When President Obama met with Senate Democrats last week to discuss their strategy on the debt-limit negotiations, he reportedly advised them “not to do what Republicans are doing” and to avoid any firm positions regarding the parameters of an eventual deal. In other words, “no drawing lines in the sand.”
And just as well, because even if Senate Democrats were so inclined, they wouldn’t have the slightest clue where to start drawing. Much hay has been made of tensions within the GOP on House Budget Committee chairman Paul Ryan’s (R., Wis.) bold plan to reform Medicare. Of course, that is precisely the narrative that the Left is trying to promulgate. In reality, Republicans are vastly more united than Democrats, whose disarray at this point would be comical if the problems facing our country were not so great.
First and foremost, when it comes to the budget, the Republican majority in the House is firmly on the record regarding its position (the Ryan budget). Democrats, on the other hand, have now gone 750 days without passing a budget in the Senate, and Sen. Kent Conrad (D., N.D.), the budget-committee chairman, has remained steadfastly aloof regarding his plans to move forward. Conrad’s hesitance should become even more glaringly obvious now that his go-to excuse — the ongoing nature of the so-called Gang of Six negotiations — has been rendered inoperative following Sen. Tom Coburn’s (R., Okla.) decision
to “take a break” from the talks.
Conrad served on President Obama’s bipartisan deficit commission and has spoken out frequently on the need for urgent action to address the debt problem. But when Conrad presented his initial budget proposal at a Democratic caucus meeting several weeks ago, he was all but chased out of the room by party leaders. Senate Majority Leader Harry Reid (D., Nev.) warned members not to “draw lines” by signing on to any budget plan.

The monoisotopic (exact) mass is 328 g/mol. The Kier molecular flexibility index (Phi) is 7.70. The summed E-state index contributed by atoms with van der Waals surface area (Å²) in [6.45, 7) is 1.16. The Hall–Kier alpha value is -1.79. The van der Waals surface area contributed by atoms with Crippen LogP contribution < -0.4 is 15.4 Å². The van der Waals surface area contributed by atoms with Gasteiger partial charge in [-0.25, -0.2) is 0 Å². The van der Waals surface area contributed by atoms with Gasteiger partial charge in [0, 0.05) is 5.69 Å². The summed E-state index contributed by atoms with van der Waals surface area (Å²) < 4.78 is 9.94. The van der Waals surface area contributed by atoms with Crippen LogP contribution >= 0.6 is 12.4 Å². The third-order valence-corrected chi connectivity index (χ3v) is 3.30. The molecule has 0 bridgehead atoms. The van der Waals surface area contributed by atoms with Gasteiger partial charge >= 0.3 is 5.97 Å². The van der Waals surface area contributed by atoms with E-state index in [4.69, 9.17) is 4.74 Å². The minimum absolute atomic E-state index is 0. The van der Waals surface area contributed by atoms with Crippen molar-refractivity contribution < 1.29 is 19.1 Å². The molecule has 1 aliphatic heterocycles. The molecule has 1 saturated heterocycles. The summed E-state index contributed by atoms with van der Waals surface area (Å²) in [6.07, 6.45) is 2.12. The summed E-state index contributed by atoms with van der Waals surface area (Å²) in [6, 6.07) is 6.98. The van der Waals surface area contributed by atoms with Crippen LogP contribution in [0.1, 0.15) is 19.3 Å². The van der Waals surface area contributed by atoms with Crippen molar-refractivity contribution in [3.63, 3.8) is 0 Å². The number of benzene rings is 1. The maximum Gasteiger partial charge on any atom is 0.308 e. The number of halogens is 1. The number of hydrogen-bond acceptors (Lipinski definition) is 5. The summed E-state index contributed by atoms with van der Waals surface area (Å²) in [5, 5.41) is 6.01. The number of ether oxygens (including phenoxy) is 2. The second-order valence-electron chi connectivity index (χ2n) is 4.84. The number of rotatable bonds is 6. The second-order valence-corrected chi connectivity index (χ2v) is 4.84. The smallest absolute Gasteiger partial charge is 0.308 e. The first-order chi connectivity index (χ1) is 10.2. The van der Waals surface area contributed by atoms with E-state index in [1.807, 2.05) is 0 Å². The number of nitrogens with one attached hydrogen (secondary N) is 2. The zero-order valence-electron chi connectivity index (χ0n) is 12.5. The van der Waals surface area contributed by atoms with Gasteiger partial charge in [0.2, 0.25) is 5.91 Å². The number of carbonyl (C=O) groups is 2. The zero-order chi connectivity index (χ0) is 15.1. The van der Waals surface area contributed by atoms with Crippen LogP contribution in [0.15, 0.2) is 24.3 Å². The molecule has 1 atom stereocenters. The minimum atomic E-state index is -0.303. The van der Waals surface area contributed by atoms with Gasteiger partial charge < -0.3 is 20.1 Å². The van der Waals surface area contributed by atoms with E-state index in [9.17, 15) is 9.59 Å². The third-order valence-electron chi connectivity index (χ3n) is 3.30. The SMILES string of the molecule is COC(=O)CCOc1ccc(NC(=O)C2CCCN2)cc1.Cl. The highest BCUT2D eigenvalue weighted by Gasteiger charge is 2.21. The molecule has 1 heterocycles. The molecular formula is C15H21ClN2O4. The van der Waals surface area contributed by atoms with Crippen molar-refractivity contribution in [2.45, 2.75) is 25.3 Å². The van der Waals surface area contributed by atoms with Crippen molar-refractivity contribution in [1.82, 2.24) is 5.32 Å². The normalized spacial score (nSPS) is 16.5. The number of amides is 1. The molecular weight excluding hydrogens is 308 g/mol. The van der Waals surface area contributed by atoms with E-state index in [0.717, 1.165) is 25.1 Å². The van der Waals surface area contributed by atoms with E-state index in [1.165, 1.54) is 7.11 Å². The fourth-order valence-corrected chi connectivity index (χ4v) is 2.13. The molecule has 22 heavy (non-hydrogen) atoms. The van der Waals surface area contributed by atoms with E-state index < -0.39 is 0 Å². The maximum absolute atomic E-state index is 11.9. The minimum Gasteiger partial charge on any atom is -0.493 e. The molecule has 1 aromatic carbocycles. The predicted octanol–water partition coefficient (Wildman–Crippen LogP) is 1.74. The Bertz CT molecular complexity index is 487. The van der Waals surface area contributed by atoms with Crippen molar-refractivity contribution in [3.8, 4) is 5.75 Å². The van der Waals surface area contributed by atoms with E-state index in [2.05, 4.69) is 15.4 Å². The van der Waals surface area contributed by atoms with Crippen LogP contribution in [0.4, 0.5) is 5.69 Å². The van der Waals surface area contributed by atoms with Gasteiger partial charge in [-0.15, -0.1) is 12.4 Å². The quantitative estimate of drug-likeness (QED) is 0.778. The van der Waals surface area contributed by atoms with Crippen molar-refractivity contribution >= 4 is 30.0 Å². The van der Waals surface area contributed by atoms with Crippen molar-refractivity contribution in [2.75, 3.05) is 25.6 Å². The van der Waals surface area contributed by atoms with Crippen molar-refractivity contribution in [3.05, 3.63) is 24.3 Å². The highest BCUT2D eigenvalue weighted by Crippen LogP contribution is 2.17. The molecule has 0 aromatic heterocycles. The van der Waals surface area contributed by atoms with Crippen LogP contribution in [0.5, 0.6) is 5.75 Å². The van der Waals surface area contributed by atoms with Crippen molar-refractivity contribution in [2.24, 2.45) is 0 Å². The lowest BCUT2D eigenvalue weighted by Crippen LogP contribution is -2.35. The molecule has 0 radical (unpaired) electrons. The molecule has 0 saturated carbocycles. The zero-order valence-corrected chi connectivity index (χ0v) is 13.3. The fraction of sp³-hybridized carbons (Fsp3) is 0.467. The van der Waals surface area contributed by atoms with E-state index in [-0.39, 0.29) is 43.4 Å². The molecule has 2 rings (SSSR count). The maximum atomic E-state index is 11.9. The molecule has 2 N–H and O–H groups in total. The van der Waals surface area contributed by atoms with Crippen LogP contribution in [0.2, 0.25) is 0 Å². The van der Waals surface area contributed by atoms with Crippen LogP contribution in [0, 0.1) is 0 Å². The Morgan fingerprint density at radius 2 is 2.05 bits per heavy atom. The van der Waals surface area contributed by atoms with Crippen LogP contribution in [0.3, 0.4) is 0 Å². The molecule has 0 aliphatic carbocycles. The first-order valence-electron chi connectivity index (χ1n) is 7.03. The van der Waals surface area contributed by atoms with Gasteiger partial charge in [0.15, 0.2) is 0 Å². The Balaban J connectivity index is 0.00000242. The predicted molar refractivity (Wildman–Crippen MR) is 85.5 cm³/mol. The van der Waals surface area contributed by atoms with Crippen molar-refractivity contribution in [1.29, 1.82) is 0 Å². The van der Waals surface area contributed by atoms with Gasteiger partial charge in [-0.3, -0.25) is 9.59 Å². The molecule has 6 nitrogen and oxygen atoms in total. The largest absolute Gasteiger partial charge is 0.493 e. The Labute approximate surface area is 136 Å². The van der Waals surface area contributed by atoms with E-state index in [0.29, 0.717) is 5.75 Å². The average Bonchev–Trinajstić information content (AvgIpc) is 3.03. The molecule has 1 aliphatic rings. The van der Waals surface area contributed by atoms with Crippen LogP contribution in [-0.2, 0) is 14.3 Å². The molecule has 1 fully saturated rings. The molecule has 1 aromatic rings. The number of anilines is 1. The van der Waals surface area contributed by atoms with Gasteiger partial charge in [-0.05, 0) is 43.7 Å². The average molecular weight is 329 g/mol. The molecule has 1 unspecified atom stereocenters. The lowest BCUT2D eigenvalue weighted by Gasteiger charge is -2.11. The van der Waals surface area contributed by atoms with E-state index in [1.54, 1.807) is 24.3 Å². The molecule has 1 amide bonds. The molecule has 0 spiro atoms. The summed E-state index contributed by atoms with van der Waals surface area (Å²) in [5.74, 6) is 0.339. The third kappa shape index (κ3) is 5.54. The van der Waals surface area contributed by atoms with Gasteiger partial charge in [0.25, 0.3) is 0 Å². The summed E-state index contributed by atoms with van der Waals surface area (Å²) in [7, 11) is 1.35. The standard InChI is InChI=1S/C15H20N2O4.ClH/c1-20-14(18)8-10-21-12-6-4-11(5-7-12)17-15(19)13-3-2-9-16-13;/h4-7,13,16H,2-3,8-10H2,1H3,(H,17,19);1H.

Conrad has since revised his proposal to include a 1-to-1 ratio of spending cuts to tax increases — a total tax hike of at least $2 trillion over the next ten years — reportedly in an effort to win the vote of Bernie Sanders (I., Vt.), an avowed socialist and member of the budget committee. That is a far cry from the 3-to-1 ratio that Conrad supported as a member of the deficit commission, and a blatant sign that Conrad does not intend to win any Republican support.
Nor does it appear that Democratic leaders expect, or even care about, the support of party moderates, many of whom are facing tough reelection fights in 2012. Sen. Ben Nelson (D., Neb.), for example, has expressed concern about a deficit-reduction plan that relies too heavily on tax increases. “I’m only focused on cuts, not on raising taxes,” Nelson told reporters recently. “If we start getting our attention over to raising taxes, I can assure you that many of my colleagues are going to be less interested in cuts.”